WorldCIST (2) - On the Need for Cultural Sensitivity in Digital Wellbeing Tools and Messages: A UK-China Comparison.

Author First name, Last name, Institution

John McAlaney
Manal Aldhayan
Mohamed Basel Almourad
Sainabou Cham
Raian Ali

Document Type

Conference Proceeding

Publication Date



© The Editor(s) (if applicable) and The Author(s), under exclusive license to Springer Nature Switzerland AG 2020. The excessive and obsessive use of the internet and digital technologies, known as Digital Addiction (DA), is becoming a social issue. Given that it inherently involves the use of technological devices this provides the opportunity to deliver interactive, intelligent prevention and intervention strategies in real-time. However, for any large-scale, multi-national prevention campaign to be optimised cultural differences within the target population must be considered. This study aimed to contribute towards this literature by exploring cultural differences in the acceptance of DA prevention messages in the UK vs China. An initial series of exploratory interviews were conducted with a sample within the UK to determine what strategies may be used to address the overuse of digital devices. These interviews were subjected to content analysis, which was then used as the basis for an online survey that was disseminated throughout the UK and China. A total of 373 useable surveys were returned. There were several statistically significant differences in preferences over how an intervention system should operate. UK participants wished for the system to be easily under their control, whilst behaving largely autonomously when needed, and to also be transparent as to why a message had been triggered. Chinese participants, on the other hand, were less likely to state a preference for such a high degree of control over any such system. Overall, the preferred implementation of such systems does appear to vary between the UK and China, suggesting that any future prevention and intervention strategies take cultural dimensions into consideration.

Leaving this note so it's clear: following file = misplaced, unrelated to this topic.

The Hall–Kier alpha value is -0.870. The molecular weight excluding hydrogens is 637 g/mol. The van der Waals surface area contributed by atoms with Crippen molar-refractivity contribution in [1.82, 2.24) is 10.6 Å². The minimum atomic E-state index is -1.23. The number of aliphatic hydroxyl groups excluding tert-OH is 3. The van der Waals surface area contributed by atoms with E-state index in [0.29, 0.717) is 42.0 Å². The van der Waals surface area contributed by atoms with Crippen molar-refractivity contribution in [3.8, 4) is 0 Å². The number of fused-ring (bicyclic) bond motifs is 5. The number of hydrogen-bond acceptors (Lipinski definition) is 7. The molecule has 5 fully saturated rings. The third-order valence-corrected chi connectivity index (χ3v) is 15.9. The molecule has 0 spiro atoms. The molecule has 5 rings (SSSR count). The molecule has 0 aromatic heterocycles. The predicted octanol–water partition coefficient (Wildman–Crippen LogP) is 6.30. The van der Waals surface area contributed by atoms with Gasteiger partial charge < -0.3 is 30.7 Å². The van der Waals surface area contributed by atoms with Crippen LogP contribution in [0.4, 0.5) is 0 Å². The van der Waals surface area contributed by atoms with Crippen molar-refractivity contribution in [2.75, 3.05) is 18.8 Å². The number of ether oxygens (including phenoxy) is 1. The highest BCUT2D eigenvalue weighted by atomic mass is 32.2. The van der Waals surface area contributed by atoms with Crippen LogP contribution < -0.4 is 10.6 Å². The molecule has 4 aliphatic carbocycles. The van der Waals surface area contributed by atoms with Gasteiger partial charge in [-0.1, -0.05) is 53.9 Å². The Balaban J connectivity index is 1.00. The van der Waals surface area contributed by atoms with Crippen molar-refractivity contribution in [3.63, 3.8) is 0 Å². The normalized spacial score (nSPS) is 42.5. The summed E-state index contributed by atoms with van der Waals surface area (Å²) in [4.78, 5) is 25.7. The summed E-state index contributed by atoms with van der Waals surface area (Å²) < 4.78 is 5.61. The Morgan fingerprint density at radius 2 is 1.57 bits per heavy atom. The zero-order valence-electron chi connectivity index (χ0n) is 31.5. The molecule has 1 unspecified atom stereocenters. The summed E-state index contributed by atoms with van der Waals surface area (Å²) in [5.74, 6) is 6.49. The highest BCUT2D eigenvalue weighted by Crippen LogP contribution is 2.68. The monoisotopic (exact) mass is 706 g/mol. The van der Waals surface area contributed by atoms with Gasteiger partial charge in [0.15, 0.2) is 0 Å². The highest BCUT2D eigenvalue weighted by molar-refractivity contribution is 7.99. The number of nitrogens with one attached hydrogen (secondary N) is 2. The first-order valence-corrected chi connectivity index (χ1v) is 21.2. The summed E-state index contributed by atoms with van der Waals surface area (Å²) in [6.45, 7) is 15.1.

First Page


Last Page



Social and Behavioral Sciences

Indexed in Scopus


Open Access